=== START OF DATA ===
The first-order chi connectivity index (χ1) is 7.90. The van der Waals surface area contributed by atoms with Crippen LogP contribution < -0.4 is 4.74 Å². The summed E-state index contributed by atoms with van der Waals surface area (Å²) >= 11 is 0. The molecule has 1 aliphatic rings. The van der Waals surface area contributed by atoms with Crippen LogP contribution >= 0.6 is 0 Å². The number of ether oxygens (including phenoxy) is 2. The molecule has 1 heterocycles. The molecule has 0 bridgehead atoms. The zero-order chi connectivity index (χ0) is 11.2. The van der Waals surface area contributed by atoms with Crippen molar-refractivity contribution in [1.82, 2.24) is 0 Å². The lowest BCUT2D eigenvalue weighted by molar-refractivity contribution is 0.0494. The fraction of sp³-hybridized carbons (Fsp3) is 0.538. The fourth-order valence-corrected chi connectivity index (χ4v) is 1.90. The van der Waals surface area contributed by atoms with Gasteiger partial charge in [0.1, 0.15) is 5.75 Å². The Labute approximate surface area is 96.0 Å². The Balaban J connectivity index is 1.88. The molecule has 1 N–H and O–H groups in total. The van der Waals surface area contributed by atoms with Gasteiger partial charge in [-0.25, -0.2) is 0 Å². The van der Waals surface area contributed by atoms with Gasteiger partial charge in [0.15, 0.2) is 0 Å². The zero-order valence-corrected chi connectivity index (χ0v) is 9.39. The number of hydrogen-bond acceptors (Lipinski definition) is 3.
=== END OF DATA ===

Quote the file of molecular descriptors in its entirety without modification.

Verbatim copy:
The first-order chi connectivity index (χ1) is 7.90. The van der Waals surface area contributed by atoms with Crippen LogP contribution < -0.4 is 4.74 Å². The summed E-state index contributed by atoms with van der Waals surface area (Å²) >= 11 is 0. The molecule has 1 aliphatic rings. The van der Waals surface area contributed by atoms with Crippen LogP contribution >= 0.6 is 0 Å². The number of ether oxygens (including phenoxy) is 2. The molecule has 1 heterocycles. The molecule has 0 bridgehead atoms. The zero-order chi connectivity index (χ0) is 11.2. The van der Waals surface area contributed by atoms with Crippen molar-refractivity contribution in [1.82, 2.24) is 0 Å². The lowest BCUT2D eigenvalue weighted by molar-refractivity contribution is 0.0494. The fraction of sp³-hybridized carbons (Fsp3) is 0.538. The fourth-order valence-corrected chi connectivity index (χ4v) is 1.90. The van der Waals surface area contributed by atoms with Gasteiger partial charge in [0.1, 0.15) is 5.75 Å². The Labute approximate surface area is 96.0 Å². The Balaban J connectivity index is 1.88. The molecule has 1 N–H and O–H groups in total. The van der Waals surface area contributed by atoms with Gasteiger partial charge in [-0.25, -0.2) is 0 Å². The van der Waals surface area contributed by atoms with Gasteiger partial charge in [0.15, 0.2) is 0 Å². The zero-order valence-corrected chi connectivity index (χ0v) is 9.39. The number of hydrogen-bond acceptors (Lipinski definition) is 3.